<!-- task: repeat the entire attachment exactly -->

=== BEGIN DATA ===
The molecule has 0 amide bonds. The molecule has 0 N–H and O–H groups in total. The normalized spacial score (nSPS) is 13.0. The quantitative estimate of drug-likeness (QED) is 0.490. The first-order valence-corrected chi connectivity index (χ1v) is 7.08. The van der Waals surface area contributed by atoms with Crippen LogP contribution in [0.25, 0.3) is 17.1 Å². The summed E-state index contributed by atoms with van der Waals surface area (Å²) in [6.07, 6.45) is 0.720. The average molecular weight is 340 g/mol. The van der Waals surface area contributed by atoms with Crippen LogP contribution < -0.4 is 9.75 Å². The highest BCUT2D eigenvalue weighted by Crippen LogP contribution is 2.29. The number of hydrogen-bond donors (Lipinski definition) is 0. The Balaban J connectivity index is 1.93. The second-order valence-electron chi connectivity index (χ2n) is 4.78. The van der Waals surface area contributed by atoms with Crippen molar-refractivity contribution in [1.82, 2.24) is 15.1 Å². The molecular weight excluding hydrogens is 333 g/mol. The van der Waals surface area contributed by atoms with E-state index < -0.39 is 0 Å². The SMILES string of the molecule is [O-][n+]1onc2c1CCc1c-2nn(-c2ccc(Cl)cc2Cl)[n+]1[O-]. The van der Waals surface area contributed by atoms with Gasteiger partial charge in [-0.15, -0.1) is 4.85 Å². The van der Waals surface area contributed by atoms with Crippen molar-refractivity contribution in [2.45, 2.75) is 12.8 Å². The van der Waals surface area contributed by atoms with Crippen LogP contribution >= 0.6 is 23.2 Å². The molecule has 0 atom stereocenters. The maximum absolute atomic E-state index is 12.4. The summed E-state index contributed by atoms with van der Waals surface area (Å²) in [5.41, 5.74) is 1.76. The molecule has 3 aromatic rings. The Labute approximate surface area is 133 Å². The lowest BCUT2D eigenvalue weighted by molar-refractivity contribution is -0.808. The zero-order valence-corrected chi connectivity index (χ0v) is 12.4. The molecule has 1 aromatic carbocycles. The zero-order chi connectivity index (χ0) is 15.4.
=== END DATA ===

The molecule has 0 amide bonds. The molecule has 0 N–H and O–H groups in total. The normalized spacial score (nSPS) is 13.0. The quantitative estimate of drug-likeness (QED) is 0.490. The first-order valence-corrected chi connectivity index (χ1v) is 7.08. The van der Waals surface area contributed by atoms with Crippen LogP contribution in [0.25, 0.3) is 17.1 Å². The summed E-state index contributed by atoms with van der Waals surface area (Å²) in [6.07, 6.45) is 0.720. The average molecular weight is 340 g/mol. The van der Waals surface area contributed by atoms with Crippen LogP contribution < -0.4 is 9.75 Å². The highest BCUT2D eigenvalue weighted by Crippen LogP contribution is 2.29. The number of hydrogen-bond donors (Lipinski definition) is 0. The Balaban J connectivity index is 1.93. The second-order valence-electron chi connectivity index (χ2n) is 4.78. The van der Waals surface area contributed by atoms with Crippen molar-refractivity contribution in [1.82, 2.24) is 15.1 Å². The molecular weight excluding hydrogens is 333 g/mol. The van der Waals surface area contributed by atoms with E-state index < -0.39 is 0 Å². The SMILES string of the molecule is [O-][n+]1onc2c1CCc1c-2nn(-c2ccc(Cl)cc2Cl)[n+]1[O-]. The van der Waals surface area contributed by atoms with Gasteiger partial charge in [-0.15, -0.1) is 4.85 Å². The van der Waals surface area contributed by atoms with Crippen molar-refractivity contribution in [2.45, 2.75) is 12.8 Å². The van der Waals surface area contributed by atoms with Crippen LogP contribution >= 0.6 is 23.2 Å². The molecule has 0 atom stereocenters. The maximum absolute atomic E-state index is 12.4. The summed E-state index contributed by atoms with van der Waals surface area (Å²) in [5.41, 5.74) is 1.76. The molecule has 3 aromatic rings. The Labute approximate surface area is 133 Å². The lowest BCUT2D eigenvalue weighted by molar-refractivity contribution is -0.808. The zero-order valence-corrected chi connectivity index (χ0v) is 12.4. The molecule has 1 aromatic carbocycles. The zero-order chi connectivity index (χ0) is 15.4.